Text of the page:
They have lost key players who haven’t been substituted yet. Antonio Candreva has been their biggest playmaker for multiple years, but they let him go to Salernitana very easily, perhaps because he didn’t see eye-to-eye with coach Marco Giampaolo. They also sold Morten Thorsby, who was the heart and soul of the team, and didn’t re-up with Albin Ekdal, leaving the midfield extremely short-handed, and savvy veteran defender Maya Yoshida.
The departure of Mikkel Damsgaard was more understandable. The fee was robust, and he was coming off a very tricky injury that cost him an entire season. He was probably a luxury they couldn’t afford, and he would have needed some time to round back into shape. It’s a shame that a Serie A team didn’t roll the dice and snatch him. A Premier League powerhouse will eventually enjoy him if he does live up to the post-Euro 2020 hype.
They will have to be extra busy in the final days of the windows, where they will inevitably have to go bargain-hunting. So far, their biggest signing has been Filip Djuricic, who’s pretty decent and can serve as a fecund source on offense when he has it going, but he basically didn’t play for six months for an unknown physical problem, and it showed in the opener. They have signed Gonzalo Villar as a deep-lying playmaker, who has some decent flashes in Serie A before Roma soured on him, and brought back defender Maxime Leverbe, who’s coming off a pair of solid seasons in Serie B, but having him as a full-time starter might be a stretch.
Following all the departures, Abdelhamid Sabiri is their new technical leader, and he has tantalizing talent and a superb right-foot. However, while he’s not super young, he has just 16 Serie A matches under his belt, so relying heavily on him too heavily would be risky. Opposing defenders and midfielders will predictably soon start to swarm him enough. They desperately need more ball-handlers in any role.
They have been using an old-fashioned 4-1-4-1 so far, but it might be a temporary solution. They will probably switch to a two-man attack once Manolo Gabbiadini fully recovers from his knee injury and maybe they find another striker. Veterans Francesco Caputo and Fabio Quagliarella could use a partner rather than having to shoulder the whole attack on their own. Time, and new acquisitions, will tell whether it will be a 4-3-1-2, which used to be the go-to scheme of the manager, or a 4-4-2. Sabiri and Djuricic can play in a host of positions, so they have options.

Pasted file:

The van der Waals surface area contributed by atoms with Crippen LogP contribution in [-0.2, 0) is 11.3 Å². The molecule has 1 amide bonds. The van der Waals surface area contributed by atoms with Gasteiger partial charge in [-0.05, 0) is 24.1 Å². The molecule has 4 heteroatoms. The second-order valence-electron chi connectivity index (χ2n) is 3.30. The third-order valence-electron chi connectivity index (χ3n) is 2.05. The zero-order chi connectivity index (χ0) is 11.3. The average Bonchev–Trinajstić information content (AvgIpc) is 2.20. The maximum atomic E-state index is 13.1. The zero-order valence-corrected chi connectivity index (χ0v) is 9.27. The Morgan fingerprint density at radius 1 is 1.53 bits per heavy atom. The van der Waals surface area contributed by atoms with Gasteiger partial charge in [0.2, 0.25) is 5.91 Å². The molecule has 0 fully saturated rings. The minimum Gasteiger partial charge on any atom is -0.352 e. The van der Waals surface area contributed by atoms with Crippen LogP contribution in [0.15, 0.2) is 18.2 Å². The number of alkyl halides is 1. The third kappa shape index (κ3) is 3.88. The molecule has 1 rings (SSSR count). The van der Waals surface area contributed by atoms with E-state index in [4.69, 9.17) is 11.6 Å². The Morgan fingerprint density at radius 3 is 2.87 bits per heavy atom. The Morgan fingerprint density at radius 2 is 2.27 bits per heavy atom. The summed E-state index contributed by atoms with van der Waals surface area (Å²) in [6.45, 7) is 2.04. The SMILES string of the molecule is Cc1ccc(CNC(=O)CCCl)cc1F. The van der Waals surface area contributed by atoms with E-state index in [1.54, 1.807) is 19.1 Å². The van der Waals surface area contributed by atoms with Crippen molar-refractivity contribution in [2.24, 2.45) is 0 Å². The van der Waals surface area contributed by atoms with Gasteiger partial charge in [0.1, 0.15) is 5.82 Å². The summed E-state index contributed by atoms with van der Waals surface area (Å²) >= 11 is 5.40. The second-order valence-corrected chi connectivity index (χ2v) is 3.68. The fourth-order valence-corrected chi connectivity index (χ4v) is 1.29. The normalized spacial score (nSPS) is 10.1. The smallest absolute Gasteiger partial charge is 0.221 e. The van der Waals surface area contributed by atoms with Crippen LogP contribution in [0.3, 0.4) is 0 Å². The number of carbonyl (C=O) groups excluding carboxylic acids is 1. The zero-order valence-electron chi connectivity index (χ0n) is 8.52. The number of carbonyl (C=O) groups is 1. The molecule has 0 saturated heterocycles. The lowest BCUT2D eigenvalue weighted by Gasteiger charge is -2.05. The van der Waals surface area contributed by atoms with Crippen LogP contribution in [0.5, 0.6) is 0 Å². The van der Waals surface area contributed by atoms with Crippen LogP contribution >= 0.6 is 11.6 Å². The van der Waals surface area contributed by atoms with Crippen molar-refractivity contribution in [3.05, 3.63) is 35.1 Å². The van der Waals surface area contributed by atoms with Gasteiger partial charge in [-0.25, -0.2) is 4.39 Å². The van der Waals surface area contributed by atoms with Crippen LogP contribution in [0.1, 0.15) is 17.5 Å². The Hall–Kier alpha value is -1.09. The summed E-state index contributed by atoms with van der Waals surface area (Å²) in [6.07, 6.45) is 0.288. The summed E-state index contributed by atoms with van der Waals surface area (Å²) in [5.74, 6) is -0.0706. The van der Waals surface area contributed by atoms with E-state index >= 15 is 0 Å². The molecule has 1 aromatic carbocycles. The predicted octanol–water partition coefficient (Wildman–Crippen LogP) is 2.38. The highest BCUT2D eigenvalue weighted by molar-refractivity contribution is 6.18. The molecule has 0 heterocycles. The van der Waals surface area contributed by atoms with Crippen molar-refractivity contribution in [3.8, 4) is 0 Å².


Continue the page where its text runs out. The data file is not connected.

They put up a fight against Atalanta, where they had an early goal disallowed for a laughable foul, which would have altered the course of the contest. They have a proactive gaffer, so they aren’t content with sitting back. Though, they don’t have the horses to hold possession for prolonged stretches, so they are kind of caught between styles. Considering the likes of Omar Colley, Ronaldo Vieira, Tomas Rincon, Mehdi Leris and Bartosz Bereszynski, they are more physical than technical, which is far cry from the ideas of the coach. Their defense isn’t airtight, and they tend to cave when put under pressure for extended minutes.
Compared to last week’s XI, Villar might be further along in his integration and thus supplant the more muscular Vieira. Leverbe will challenge Alex Ferrari and the experienced Jeison Murillo, who’s back after two loan spells at Celta Vigo. Tommaso Augello and Nicola Murru are always in contention at left-back, while Fabio Depaoli has a shot to be deployed over Leris. Bereszynski is a little banged up, but he should soldier through it.
4-1-4-1: Audero; Bereszynski, Ferrari, Colley, Augello; Vieira; Leris, Rincon, Sabiri, Djuricic; Caputo.
Conti (offseason knee surgery), De Luca (meniscus tear), Trimboli (collarbone fracture).